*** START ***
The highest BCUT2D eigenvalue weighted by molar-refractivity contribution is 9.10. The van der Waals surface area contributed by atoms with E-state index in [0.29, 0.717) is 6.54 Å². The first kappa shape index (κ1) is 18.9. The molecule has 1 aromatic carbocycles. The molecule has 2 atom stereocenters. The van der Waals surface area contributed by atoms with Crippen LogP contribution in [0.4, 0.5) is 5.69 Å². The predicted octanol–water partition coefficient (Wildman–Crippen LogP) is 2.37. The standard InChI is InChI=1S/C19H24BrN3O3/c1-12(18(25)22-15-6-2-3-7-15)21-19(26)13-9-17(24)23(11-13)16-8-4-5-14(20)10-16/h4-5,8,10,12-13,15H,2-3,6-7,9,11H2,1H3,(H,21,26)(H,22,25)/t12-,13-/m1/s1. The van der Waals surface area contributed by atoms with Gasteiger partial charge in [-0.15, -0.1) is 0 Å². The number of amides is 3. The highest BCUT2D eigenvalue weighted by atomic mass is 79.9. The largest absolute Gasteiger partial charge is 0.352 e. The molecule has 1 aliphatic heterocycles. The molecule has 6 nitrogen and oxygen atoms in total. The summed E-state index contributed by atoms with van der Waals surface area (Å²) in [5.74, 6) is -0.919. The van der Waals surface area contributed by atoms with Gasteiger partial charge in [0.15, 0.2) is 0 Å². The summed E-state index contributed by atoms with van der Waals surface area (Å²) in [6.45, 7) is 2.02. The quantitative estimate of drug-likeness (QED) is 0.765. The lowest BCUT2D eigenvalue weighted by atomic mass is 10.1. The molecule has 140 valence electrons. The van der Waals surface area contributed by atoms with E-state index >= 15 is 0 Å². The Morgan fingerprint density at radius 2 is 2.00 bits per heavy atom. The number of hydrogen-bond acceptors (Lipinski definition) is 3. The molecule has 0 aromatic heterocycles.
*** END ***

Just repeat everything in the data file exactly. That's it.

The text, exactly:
The highest BCUT2D eigenvalue weighted by molar-refractivity contribution is 9.10. The van der Waals surface area contributed by atoms with E-state index in [0.29, 0.717) is 6.54 Å². The first kappa shape index (κ1) is 18.9. The molecule has 1 aromatic carbocycles. The molecule has 2 atom stereocenters. The van der Waals surface area contributed by atoms with Crippen LogP contribution in [0.4, 0.5) is 5.69 Å². The predicted octanol–water partition coefficient (Wildman–Crippen LogP) is 2.37. The standard InChI is InChI=1S/C19H24BrN3O3/c1-12(18(25)22-15-6-2-3-7-15)21-19(26)13-9-17(24)23(11-13)16-8-4-5-14(20)10-16/h4-5,8,10,12-13,15H,2-3,6-7,9,11H2,1H3,(H,21,26)(H,22,25)/t12-,13-/m1/s1. The van der Waals surface area contributed by atoms with Gasteiger partial charge in [-0.15, -0.1) is 0 Å². The number of amides is 3. The highest BCUT2D eigenvalue weighted by atomic mass is 79.9. The largest absolute Gasteiger partial charge is 0.352 e. The molecule has 1 aliphatic heterocycles. The molecule has 6 nitrogen and oxygen atoms in total. The summed E-state index contributed by atoms with van der Waals surface area (Å²) in [5.74, 6) is -0.919. The van der Waals surface area contributed by atoms with Gasteiger partial charge in [0.15, 0.2) is 0 Å². The summed E-state index contributed by atoms with van der Waals surface area (Å²) in [6.45, 7) is 2.02. The quantitative estimate of drug-likeness (QED) is 0.765. The lowest BCUT2D eigenvalue weighted by atomic mass is 10.1. The molecule has 140 valence electrons. The van der Waals surface area contributed by atoms with E-state index >= 15 is 0 Å². The Morgan fingerprint density at radius 2 is 2.00 bits per heavy atom. The number of hydrogen-bond acceptors (Lipinski definition) is 3. The molecule has 0 aromatic heterocycles.